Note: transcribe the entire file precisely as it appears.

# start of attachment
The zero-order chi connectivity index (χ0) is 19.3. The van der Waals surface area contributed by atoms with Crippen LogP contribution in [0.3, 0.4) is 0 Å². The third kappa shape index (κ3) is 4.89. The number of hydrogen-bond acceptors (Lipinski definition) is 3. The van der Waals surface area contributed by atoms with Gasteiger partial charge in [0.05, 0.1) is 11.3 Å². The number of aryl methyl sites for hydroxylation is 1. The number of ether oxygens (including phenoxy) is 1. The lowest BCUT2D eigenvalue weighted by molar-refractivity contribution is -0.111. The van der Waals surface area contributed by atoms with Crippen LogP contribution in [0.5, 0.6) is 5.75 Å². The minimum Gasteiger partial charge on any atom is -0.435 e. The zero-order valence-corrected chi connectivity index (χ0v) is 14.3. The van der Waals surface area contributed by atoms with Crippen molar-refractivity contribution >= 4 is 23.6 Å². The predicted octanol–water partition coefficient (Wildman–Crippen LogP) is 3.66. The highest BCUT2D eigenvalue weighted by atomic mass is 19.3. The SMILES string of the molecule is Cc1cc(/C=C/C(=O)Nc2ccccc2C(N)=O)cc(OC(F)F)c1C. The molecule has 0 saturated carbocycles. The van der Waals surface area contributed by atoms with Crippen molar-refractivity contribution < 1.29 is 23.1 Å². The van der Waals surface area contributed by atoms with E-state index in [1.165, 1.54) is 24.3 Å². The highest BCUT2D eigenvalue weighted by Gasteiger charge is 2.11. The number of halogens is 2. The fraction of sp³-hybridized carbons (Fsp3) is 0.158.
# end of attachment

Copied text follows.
The zero-order chi connectivity index (χ0) is 19.3. The van der Waals surface area contributed by atoms with Crippen LogP contribution in [0.3, 0.4) is 0 Å². The third kappa shape index (κ3) is 4.89. The number of hydrogen-bond acceptors (Lipinski definition) is 3. The van der Waals surface area contributed by atoms with Gasteiger partial charge in [0.05, 0.1) is 11.3 Å². The number of aryl methyl sites for hydroxylation is 1. The number of ether oxygens (including phenoxy) is 1. The lowest BCUT2D eigenvalue weighted by molar-refractivity contribution is -0.111. The van der Waals surface area contributed by atoms with Crippen LogP contribution in [0.5, 0.6) is 5.75 Å². The minimum Gasteiger partial charge on any atom is -0.435 e. The zero-order valence-corrected chi connectivity index (χ0v) is 14.3. The van der Waals surface area contributed by atoms with Crippen molar-refractivity contribution >= 4 is 23.6 Å². The predicted octanol–water partition coefficient (Wildman–Crippen LogP) is 3.66. The highest BCUT2D eigenvalue weighted by atomic mass is 19.3. The SMILES string of the molecule is Cc1cc(/C=C/C(=O)Nc2ccccc2C(N)=O)cc(OC(F)F)c1C. The molecule has 0 saturated carbocycles. The van der Waals surface area contributed by atoms with Crippen molar-refractivity contribution < 1.29 is 23.1 Å². The van der Waals surface area contributed by atoms with E-state index in [1.165, 1.54) is 24.3 Å². The highest BCUT2D eigenvalue weighted by Gasteiger charge is 2.11. The number of halogens is 2. The fraction of sp³-hybridized carbons (Fsp3) is 0.158.